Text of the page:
The Thinker

Calling their bluff and Obama’s trump card

The temperature hit a record 105 degrees Friday at Washington Dulles International Airport, a new record. The temperature must have been at least as hot at the White House. There President Obama and House Speaker John Boehner were engaged in their latest discussion regarding raising the nation’s debt ceiling. Apparently tempers flared, Boehner left, and the president and speaker were left to give dueling press conferences to explain why the other side was being unreasonable. Meanwhile, social security recipients were anxiously wondering if they were going to get their checks on August 3rd.

The dueling press conferences were at least instructive in underscoring the fundamental issue of disagreement. It’s not the deficit that really matters, it’s not even the debt ceiling, and it’s not jobs or the state of our economy. It’s taxes. For House Republicans, the bottom line is no taxes must be raised, not even when our deficit is more than a trillion dollars a year. Unfortunately, they have boxed themselves in by claiming that debt and the deficit were more important when all along it was really about taxes. Now, as President Obama pointed out in his press conference, they are left with the inability to say yes.

To Republicans, the deficit is less important than no new taxes. It turns out that for them taxes trump everything. It used to be that Pentagon spending was sacrosanct for Republicans: how could we possibly endanger our national security? Well, not anymore: when push comes to shove they would rather reduce our military budget than raise a dime in new taxes. The logic gets fuzzy when it comes to agriculture subsidies and the like. In their minds, taking these away without adding subsidies somewhere else is a tax hike. Thus spake Grover Norquist. But cutting Pentagon spending in general, even though there is a huge defense community that depends on federal spending, is apparently okay if it avoids a tax hike.

The debt ceiling is fungible as well. Republicans are not opposed to raising the debt ceiling, but only if there are no new taxes and “savings” by cutting expenditures exceeds the amount by which the debt ceiling is raised. It is also fine to not pay our bills, bring the economy into depression, leave grandma without her social security check and raise our long-term borrowing costs rather than raise a single dime in new taxes.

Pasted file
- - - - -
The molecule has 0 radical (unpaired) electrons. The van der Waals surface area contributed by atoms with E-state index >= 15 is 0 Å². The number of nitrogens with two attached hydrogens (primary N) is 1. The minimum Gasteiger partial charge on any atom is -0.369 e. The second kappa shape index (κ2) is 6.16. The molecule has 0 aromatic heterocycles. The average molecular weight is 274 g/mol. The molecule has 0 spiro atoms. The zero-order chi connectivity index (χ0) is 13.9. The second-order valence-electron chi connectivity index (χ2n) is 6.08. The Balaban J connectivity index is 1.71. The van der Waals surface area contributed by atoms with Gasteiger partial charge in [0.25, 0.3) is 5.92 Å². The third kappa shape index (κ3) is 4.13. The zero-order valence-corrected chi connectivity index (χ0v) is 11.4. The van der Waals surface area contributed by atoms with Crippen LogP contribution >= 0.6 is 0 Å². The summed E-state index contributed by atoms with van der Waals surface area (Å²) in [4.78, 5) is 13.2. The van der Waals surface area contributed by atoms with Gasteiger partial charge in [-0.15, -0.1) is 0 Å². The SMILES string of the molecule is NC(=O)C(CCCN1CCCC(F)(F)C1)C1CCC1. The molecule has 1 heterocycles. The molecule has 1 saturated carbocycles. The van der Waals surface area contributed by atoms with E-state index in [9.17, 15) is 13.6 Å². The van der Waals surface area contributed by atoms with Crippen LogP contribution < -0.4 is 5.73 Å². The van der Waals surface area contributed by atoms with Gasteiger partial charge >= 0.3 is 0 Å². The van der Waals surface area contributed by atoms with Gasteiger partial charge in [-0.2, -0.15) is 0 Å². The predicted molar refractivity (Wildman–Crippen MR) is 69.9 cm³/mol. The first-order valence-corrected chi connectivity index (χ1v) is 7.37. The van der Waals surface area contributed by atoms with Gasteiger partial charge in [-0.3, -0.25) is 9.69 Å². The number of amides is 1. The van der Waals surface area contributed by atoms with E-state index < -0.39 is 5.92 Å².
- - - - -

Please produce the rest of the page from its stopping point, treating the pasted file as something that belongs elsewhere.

One can arguably say that Republicans are crazy, but one cannot fault them for inconsistency. They mean what they say and they say what they mean unless, and this is a very big unless, they can have a sudden change of heart or Speaker Boehner can convince enough House Democrats and non-Tea Party Republicans to go for another deal.

So far Republicans have been remarkably tone deaf to their corporate masters, who are now telling them, “Okay, enough is enough. Time to sober up and compromise now.” Too bad these same corporate masters were not working to elect establishment Republicans rather than Tea Party Republicans last year. While they achieved their desire for a majority of Republicans in the House, it came at the expense of political accommodation, hitherto a necessary skill when there is divided government.

Yet, there is a power stronger than even Grover Norquist that Republicans have foolishly ignored until now, but they will discover on or around August 3rd if the debt ceiling is not raised. It is the power of senior citizens who depend on social security but who will not get it. It is the power of sixty million angry and desperate phone calls from hot-tempered grannies and gramps who, if they are mobile, will also be picketing outside their representative’s offices. You really don’t want to rile up these folks, because they were the ones who voted you into office, but they did so on the condition that you would not mess with their junk.

Politically, letting Republicans push us into default probably would help rather than hurt the president, providing it can be shown that he did everything possible to prevent a default. Given that the Senate has already rejected the House’s plan, this has already been demonstrated. The economic effect of default would likely be catastrophic, but the political effect would be to throw the Tea Party out in 2012, and likely lead to the demise of the Republican Party brand.

Still, there has to be one adult left in the room. If I were President Obama, and if push came to shove I would say that the 14th Amendment gives me the right to extend the debt ceiling unilaterally to cover all debts covered by law. I would also cross my fingers and hope that at the 11th hour that there were enough worthy creditors willing to loan us money to avoid default. I expect he has his lawyers all over the problem. That is his trump card that he will be forced to pull out only if all else fails.

 

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